Van Leeuwen: 2.92/5

Interestingly, both Yasmine and Genevieve noted that Van Leeuwen’s take tasted to them “how vanilla ice cream is supposed to taste,” but they both phrased it as a question (“how vanilla ice cream is…supposed to taste?”). This scoop had a great, gentle chew and was very calming to look at and less aromatics to the face than the top two contenders. I’d paint nursery walls with this stuff and raise a very serene baby from that room, I’m sure. 

Friendly’s: 2.44/5

I, a lifelong Fribble stan, would recuse myself from this one, but there’s no need. Three out of five testers immediately felt transported to eating ice cream cake at a camp friend’s birthday party. The other two passingly enjoyed a vaguely vanilla, urgently melty dairy experience. 

Breyers: 2.3/5 

From here on out, these selections will fall into one or both of the following categories: “air” and/or “ice.” Breyer’s began us on an airy journey, one that went so quickly you barely realized you’d dipped a spoon into anything! Listen, the stuff is so fun to eat—it just doesn’t feel like you’re eating too much of anything. Sprinkle mountain highly recommended here. Who wouldn’t like a pile of vanilla-slicked-and-scented sprinkles at the tail-end of a meal? Oh, and wait!! It looks like Cookies & Cream? Not a con, but unnerving in this context all the same.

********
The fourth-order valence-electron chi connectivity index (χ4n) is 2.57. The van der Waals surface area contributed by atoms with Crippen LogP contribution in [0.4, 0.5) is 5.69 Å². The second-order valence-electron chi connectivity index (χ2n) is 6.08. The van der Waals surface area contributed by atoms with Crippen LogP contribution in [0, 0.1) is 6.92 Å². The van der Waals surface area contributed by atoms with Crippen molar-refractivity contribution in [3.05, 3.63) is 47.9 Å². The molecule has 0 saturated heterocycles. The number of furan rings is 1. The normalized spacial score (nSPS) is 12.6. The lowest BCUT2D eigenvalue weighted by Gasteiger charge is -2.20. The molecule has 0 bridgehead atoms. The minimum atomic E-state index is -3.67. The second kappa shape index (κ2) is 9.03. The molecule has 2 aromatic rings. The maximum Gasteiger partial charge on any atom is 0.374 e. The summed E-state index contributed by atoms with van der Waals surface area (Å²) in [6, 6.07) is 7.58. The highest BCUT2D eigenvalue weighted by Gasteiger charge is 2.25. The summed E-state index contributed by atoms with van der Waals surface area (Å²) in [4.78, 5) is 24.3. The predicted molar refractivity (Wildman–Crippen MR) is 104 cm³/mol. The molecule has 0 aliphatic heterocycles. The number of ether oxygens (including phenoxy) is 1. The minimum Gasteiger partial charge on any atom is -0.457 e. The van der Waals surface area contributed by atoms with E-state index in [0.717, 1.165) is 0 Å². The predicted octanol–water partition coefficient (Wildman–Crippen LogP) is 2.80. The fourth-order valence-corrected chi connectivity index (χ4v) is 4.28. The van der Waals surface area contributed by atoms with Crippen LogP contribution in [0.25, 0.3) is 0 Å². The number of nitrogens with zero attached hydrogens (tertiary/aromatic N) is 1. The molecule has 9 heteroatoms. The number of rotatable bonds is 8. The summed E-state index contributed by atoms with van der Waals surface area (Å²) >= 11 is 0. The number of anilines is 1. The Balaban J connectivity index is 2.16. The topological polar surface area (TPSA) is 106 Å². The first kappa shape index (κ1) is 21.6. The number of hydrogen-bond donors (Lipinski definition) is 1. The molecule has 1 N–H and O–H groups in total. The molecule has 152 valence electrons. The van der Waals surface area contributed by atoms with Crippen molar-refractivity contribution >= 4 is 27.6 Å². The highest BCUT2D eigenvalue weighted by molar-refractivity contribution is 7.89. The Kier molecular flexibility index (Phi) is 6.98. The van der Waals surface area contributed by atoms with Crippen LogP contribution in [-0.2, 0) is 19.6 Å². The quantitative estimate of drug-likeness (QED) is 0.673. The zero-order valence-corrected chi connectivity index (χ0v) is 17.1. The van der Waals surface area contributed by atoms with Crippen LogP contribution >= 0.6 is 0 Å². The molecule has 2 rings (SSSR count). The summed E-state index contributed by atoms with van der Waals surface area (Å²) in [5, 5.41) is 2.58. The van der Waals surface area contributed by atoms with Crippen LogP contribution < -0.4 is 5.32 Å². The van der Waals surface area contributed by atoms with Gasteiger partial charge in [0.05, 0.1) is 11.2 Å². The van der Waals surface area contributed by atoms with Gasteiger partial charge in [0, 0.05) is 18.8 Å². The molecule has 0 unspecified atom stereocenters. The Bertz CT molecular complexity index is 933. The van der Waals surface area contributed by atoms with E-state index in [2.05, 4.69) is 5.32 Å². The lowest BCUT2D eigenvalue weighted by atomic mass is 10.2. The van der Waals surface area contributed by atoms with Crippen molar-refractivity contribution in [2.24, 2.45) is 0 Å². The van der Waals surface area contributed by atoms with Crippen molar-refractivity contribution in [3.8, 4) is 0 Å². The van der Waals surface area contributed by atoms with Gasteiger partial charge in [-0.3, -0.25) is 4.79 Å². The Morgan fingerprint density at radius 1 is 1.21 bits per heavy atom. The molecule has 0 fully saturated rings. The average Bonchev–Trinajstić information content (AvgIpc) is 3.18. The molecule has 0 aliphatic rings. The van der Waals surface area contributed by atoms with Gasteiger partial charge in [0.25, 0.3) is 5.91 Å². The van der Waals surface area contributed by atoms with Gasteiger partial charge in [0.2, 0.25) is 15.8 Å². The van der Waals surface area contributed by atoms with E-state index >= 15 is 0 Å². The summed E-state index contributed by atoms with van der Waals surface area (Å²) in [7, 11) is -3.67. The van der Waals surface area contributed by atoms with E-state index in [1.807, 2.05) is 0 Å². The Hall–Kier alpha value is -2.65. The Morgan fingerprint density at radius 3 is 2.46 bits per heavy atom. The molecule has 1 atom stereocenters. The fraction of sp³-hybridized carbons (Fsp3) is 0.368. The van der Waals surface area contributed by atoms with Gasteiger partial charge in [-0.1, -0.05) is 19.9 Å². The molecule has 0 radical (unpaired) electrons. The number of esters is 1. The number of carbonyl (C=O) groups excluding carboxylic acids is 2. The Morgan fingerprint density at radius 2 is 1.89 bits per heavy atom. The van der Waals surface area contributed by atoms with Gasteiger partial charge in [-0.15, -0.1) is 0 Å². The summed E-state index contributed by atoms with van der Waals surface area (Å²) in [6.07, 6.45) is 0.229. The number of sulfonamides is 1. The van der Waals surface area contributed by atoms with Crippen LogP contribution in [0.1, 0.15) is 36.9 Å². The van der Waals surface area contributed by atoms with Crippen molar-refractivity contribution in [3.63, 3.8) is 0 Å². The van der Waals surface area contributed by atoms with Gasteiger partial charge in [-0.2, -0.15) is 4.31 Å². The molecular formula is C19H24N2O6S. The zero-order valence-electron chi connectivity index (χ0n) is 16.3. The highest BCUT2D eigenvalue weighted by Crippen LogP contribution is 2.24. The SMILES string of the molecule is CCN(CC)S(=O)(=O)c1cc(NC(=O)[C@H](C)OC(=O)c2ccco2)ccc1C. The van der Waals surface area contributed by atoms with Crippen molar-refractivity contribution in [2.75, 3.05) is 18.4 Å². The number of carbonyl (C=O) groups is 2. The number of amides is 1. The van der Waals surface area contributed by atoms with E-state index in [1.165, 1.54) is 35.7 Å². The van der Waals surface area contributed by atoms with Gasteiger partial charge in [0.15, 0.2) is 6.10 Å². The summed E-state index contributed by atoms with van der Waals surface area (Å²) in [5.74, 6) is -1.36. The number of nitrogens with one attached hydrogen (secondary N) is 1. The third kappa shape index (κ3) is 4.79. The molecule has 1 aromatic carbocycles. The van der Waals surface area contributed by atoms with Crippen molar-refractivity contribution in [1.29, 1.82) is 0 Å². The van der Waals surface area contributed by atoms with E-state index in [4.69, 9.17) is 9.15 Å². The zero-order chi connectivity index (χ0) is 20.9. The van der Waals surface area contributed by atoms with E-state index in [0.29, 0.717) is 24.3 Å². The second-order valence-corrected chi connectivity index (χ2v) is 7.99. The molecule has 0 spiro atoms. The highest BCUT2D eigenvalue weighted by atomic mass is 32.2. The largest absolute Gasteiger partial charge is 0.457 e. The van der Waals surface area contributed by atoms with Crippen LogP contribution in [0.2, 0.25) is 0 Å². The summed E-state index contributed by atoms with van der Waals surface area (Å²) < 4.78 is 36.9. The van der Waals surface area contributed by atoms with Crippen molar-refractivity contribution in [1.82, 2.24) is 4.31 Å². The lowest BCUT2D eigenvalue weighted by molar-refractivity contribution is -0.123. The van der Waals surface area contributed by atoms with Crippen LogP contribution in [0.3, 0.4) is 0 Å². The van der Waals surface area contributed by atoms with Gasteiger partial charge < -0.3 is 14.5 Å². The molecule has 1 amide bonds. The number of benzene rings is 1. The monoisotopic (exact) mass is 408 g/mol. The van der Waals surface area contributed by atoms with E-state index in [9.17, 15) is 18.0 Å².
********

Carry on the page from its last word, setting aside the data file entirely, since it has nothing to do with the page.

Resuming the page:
Avenue A: 2.18/5

More air! “Light” and “fluffy” appeared a few times across our collective notes. But the aeration felt more significant than Breyers’ and the smell skewed more artificial. My immediate reaction was to compare it to Cool Whip. I actually don’t know that I’d be able to tell the two apart.   

Heritage Kulfi: 2.12/5

Et voila: the ice! Chewing was audible, flavor was mild. The combination of those two things detracted from a pretty-as-a-picture scoop we all felt optimistic at first glance. Of course, this ice cream didn’t melt nearly as quickly—it held its own 10+ minutes past nine other pints’ transformation into puddles. Kulfi for the hottest summer days, perhaps!

Turkey Hill: 2.1/5 

Turkey Hill’s ice cream smelled so nice. We all wanted it to be a perfect-accompaniment-to-pie-type scoop, but it melted so quickly that it never stood a chance. Genevieve also noted a distinct greasiness to the bite, despite enjoying the aroma so much. Even so, it didn’t taste bad! 

Ample Hills: 2.08/5 

OK, Ample Hills was neither airy nor icy, but it also…did not taste like vanilla ice cream? To any of us? I wrote: “Almond??” Jake wrote: “Malt??” Yasmine wrote “Amaretto?” Daniel wrote: “No. What is this??”

Edy’s: 2.06/5 

Big extract energy. That’s all!

Our Tasting Methodology

All taste tests are conducted completely blind and without discussion. Tasters taste samples in random order. For example, taster A may taste sample 1 first, while taster B will taste sample 6 first. This is to prevent palate fatigue from unfairly giving any one sample an advantage. Tasters are asked to fill out tasting sheets ranking the samples for various criteria that vary from sample to sample. All data is tabulated and results are calculated with no editorial input in order to give us the most impartial representation of actual results possible.